How the US oil price fell below zero – and what this means for the industry

Nazim Khiari

On Monday April 21st, West Texas Intermediate (WTI), the US crude oil benchmark, traded for the first time in history at -$40 per barrel. This all-time low raised the eyebrows of many observers and begs the question of how we arrived at such an unprecedented scenario. Furthermore, we have to ask how this will impact the green agenda.  

Looking more closely at the causes of the WTI crash, we can identify at least three main factors. On one hand, the underlying source of market contraction links to the plummeting global demand for energy. According to the International Energy Agency’s market report for April 2020, demand has withered in the past couple of months.

With the world’s economies shut down and demand for transport significantly scaled back due to the COVID-19 pandemic, demand is on track to shrink by 20 to 30 million of barrels per day (mb/d). In the USA more specifically, this comes as we head into peak consumption season, further predicting the collapse.

On the supply side, March 8 was the indicator for things to come as Saudi Arabia and Russia announced further increases in oil production effectively initiating a price war. As the two nations battle for market share and in a growingly unstable market balance, the immediate response in the United States was a precipitous fall in prices as traders and other market actors scrambled to secure dwindling storage capacities.

With the fear of storage imbalance came a rush to get rid of excess assets, and this culminated on April 21st as the May contract expiry loomed closer. An equally unprecedented 10 million barrels a day cut from the major producers was not enough to balance the slashing of demand. Ultimately as traders worked to offload contracts for oil to be delivered when no storage was available, prices reached unprecedented levels.

In the midst of a global pandemic, and as countries begin drafting COVID-19 exit strategies, investment in the energy field will play a crucial role in bringing the economy back to speed. In Europe, the current push for a long-term green recovery will be impacted by cheap oil.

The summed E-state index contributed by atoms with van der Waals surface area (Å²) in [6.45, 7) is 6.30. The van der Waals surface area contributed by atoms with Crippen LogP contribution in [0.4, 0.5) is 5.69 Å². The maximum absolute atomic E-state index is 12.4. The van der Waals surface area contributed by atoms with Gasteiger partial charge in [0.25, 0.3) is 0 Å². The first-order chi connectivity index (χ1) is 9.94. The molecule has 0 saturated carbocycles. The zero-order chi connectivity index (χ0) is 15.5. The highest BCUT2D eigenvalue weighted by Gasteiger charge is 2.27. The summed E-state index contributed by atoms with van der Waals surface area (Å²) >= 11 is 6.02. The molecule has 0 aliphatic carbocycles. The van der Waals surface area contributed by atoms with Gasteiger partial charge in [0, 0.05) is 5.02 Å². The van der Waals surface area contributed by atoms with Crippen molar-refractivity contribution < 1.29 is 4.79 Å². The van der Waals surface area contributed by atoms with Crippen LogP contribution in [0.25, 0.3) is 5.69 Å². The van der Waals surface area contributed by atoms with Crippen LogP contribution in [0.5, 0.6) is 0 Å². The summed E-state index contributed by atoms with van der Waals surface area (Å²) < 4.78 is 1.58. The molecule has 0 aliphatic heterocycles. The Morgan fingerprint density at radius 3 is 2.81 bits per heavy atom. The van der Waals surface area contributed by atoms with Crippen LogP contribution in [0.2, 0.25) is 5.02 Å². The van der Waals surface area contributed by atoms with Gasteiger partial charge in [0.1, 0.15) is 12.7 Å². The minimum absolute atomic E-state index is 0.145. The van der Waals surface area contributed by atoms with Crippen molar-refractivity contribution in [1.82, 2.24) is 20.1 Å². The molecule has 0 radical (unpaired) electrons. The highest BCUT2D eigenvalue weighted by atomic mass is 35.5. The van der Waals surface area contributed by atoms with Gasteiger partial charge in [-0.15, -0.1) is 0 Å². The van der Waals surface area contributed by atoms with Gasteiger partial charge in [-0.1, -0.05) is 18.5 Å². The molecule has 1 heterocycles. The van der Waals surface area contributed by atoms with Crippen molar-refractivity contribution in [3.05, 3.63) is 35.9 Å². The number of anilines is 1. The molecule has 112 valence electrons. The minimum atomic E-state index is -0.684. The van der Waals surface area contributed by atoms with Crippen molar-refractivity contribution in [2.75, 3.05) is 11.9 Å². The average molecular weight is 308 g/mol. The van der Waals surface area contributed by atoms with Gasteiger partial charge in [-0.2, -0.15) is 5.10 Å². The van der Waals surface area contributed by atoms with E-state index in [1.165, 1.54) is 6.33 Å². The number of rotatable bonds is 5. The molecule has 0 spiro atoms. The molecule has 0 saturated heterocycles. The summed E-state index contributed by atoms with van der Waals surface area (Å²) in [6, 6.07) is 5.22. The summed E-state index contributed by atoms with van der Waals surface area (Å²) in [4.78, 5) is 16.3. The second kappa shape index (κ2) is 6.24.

Read our recent blog: “A long-term green recovery for Europe and the World?”

In normal times bad news for the climate, yet these are not quite typical times. Stakeholders may think twice before injecting the capital required to restart large fossil fuel projects at a time when there is a strong political push to decarbonize all sectors.

The moment when oil went negative was caused by a perfect storm of global events and is unlikely to be repeated soon. At the same time, it is a milestone in the lifecycle of the oil industry in that it gives a window to the future. It is clear that global oil reserves are more than enough to supply current consumption long past Europe’s objective of climate neutrality by 2050. At the same time, if oil consumption for energy is reduced in line with what’s needed to keep global warming below even 2°c, the mismatch between supply and consumption could lead to more crunches in decades to come.

Most oil companies have recognized this and are actively investing in new technologies to diversify their interests. Their expertise in offshore operations, carbon capture and storage, and renewable liquid fuels will undoubtedly provide some of the technologies required for reaching net-zero. This moment could serve as the catalyst for even more activities in this sector, motivated by economic realities as well as climate imperatives.